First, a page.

On Saturday, Egypt’s top state newspaper reported that President Mohamed Morsi may be getting ready to bring the powerful military back onto the streets, in a bid to quell the chaos that has gripped the country in recent weeks. To many opposition activists, the announcement came as no surprise. They viewed it as just the latest sign that the military and Morsi’s Muslim Brotherhood—once bitter enemies—are now firmly entrenched on the same side.
That view is likely to persist even after Morsi offered an olive branch late last night, taking back the recent decree that placed him beyond oversight of any kind—and that incited angry demonstrators to flood the streets. While Morsi decided to roll back his new powers, he remains determined to press ahead with a Dec. 15 vote on the contentious new constitution those extraordinary powers helped him push through—something analysts say has been his real goal all along. “His strategy is to dig in until referendum day,” says Shadi Hamid of the Brookings Institute’s Doha Center. “He doesn’t seem to be willing to take any chances on this. There’s no margin for error.”
The opposition seems intent on continuing its protests over the constitution—which they say has been hijacked by Islamist interests and should be scrapped. News of the potential for martial law seemed designed to signal that those protests won’t threaten the approaching vote. But often overlooked in the uproar over the new constitution’s Islamist bent—with its controversial clauses on women’s rights and Sharia—is the fact that the military, like the Muslim Brotherhood, has a serious stake in seeing it passed.
The constitution offers a number of concessions to the military, shielding it from oversight and keeping its vast financial interests intact. In the eyes of many in the opposition, any troop deployment would be colored by the idea that Morsi and the military are aligned against them in pushing the new document into law. “They are on the same side now,” says the Cairo activist who blogs under the name Big Pharaoh. “The Brotherhood gave the military what they wanted. They don’t want to risk this.”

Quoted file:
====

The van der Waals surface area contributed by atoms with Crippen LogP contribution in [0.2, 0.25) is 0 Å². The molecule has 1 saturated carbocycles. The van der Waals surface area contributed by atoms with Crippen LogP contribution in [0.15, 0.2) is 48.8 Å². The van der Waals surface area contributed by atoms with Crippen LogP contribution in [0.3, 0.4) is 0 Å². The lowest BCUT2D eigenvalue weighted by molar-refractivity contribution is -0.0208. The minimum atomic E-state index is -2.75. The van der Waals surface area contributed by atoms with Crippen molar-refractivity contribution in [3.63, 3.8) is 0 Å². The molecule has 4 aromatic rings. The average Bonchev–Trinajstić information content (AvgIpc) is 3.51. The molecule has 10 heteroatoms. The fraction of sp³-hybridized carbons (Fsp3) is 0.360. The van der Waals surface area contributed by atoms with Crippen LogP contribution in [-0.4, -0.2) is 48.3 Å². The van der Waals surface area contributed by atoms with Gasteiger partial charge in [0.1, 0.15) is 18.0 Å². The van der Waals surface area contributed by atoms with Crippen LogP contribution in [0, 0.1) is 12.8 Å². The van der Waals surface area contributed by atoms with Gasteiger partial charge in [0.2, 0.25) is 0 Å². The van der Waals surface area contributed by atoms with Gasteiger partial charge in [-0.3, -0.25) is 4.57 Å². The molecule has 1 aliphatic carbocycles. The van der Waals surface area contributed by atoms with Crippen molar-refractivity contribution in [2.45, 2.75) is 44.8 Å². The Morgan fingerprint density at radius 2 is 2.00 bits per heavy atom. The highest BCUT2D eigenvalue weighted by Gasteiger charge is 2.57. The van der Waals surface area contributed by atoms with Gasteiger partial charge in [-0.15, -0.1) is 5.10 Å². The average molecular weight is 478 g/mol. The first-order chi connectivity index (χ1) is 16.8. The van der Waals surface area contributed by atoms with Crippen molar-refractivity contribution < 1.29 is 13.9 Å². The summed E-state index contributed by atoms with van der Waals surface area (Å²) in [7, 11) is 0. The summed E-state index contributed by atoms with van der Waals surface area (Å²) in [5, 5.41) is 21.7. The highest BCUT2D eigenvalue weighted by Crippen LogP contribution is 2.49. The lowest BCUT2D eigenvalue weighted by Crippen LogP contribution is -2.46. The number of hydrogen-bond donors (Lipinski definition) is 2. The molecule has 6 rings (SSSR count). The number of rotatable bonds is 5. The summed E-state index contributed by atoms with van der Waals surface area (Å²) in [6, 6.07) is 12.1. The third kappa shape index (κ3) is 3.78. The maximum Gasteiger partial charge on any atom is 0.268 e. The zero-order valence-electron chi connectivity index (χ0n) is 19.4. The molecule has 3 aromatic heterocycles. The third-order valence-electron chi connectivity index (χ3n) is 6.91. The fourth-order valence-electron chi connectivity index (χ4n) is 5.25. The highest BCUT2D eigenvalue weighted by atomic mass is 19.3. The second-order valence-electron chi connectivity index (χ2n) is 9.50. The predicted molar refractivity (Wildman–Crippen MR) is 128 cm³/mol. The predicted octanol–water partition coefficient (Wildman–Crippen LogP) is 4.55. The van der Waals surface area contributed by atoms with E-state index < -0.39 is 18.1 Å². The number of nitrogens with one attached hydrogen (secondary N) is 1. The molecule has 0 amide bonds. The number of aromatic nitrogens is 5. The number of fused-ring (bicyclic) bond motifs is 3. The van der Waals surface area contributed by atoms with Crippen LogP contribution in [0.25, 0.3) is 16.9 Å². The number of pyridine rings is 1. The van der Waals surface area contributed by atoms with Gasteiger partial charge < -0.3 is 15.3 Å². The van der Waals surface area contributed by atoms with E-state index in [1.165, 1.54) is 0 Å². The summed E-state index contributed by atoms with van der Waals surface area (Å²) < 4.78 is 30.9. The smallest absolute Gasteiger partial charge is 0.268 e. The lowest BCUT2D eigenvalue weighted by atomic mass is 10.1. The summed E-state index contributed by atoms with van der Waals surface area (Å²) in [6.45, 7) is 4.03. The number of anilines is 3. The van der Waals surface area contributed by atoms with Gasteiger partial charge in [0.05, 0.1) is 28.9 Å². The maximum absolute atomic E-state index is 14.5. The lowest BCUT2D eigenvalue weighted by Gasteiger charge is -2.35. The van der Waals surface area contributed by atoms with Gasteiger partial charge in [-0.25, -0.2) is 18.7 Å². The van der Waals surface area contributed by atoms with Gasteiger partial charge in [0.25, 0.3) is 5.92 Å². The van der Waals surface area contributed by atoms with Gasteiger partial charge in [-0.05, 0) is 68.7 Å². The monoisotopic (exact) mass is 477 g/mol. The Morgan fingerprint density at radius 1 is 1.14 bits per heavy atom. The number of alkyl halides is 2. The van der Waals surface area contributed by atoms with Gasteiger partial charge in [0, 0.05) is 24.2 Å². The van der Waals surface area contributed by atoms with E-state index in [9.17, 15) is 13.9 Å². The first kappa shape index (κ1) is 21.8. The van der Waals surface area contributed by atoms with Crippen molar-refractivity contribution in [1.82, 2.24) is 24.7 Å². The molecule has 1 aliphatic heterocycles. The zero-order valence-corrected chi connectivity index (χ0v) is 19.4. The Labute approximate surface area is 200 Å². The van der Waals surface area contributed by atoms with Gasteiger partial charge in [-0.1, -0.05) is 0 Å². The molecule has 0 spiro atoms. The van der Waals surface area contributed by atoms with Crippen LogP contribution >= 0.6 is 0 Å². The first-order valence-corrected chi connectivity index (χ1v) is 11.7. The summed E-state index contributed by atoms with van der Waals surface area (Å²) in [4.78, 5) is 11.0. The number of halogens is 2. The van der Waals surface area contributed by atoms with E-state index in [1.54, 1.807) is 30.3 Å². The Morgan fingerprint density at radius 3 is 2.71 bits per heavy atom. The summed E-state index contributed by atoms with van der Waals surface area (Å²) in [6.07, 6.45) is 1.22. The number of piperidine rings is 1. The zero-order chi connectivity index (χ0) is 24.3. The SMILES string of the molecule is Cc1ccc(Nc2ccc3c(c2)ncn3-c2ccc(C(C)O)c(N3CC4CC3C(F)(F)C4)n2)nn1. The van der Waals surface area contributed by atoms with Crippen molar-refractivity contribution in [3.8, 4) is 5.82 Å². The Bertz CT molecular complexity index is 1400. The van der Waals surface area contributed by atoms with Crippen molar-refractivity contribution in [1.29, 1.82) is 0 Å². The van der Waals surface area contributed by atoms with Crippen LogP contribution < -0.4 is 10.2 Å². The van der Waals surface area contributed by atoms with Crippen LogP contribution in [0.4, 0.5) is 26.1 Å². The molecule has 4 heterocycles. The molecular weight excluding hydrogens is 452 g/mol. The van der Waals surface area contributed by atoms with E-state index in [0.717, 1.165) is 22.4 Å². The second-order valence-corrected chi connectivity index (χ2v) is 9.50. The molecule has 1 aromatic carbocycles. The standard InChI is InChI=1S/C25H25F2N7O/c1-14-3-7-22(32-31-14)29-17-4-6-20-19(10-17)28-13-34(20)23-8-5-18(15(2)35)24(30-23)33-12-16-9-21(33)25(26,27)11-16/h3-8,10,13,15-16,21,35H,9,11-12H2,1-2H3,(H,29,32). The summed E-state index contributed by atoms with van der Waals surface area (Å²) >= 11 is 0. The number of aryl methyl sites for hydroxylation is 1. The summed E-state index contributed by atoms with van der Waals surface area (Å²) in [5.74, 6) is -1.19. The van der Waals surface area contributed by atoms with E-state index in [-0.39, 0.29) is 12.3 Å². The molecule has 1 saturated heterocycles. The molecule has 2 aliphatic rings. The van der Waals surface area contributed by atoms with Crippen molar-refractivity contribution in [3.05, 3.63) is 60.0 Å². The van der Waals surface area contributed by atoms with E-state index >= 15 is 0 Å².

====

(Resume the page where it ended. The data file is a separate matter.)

These sentiments have been growing steadily among the opposition in recent months. On Friday night, as tens of thousands of protesters swarmed the presidential palace, the crowd waved flags and chanted anti-Morsi slogans. Some of the banners featured portraits of protesters killed during crackdowns last year, when the country was under military rule. Despite the fact that Morsi—like many Muslim Brotherhood members—spent time in prison during Egypt’s decades of military dictatorship, protesters at the palace said they now viewed him and the Muslim Brotherhood in the same light as the country’s military machine.
In the February 2011 revolution, the Brotherhood’s rank and file turned out side by side with protesters to call for the ouster of former dictator Hosni Mubarak, and its members later participated in violent demonstrations in Tahrir Square against the military council that took Mubarak’s place. That group of generals, known as the Supreme Council of the Armed Forces, had stepped into the void left by Mubarak, promising to help the country enact a peaceful democratic transition. But as the SCAF threatened to postpone elections and extend martial law, the Egyptian people worried that it didn’t intended to cede the reins of the state. For decades, the military had been an independent entity in Egypt that controlled broad financial interests, operating with little oversight of its power. Many Egyptians believed it was threatened by the prospect of democracy.
As the SCAF stonewalled, people flocked to Tahrir Square night after night, chanting the famous rallying cry once aimed at Mubarak: “The people want the fall of the regime!” Sometimes, members of the Muslim Brotherhood could be found on the front lines of that fight. But now the Brotherhood, just like the SCAF and Mubarak before it, stands accused of abandoning the Egyptian people for the pursuit of political power. “They have turned against us,” said one activist outside the presidential palace Friday.
Banned under Mubarak and persecuted during the country’s military rule, the Brotherhood had long been an underground force in Egypt. Many of its members languished for years in the bowels of state security prisons. During that time, the Brotherhood built a wide base of popular support through its generous social-welfare programs, religious dogma, and steady opposition to Mubarak. Thanks to this informal influence, it ended up well positioned during the country’s first free parliamentary and presidential elections to sweep the ballots this past year. The Brotherhood’s Freedom and Justice Party (FJP), along with hardline Salafis, won close to 75 percent of parliamentary seats, and the Brotherhood nominated Morsi—formerly an obscure internal enforcer in Brotherhood circles—to head its political ticket after its first choice was disqualified. Though not seen as a charismatic leader, Morsi benefited from the Brotherhood’s formidable ground machine, which helped bring him into office with a slim margin of 51.7 percent of the vote.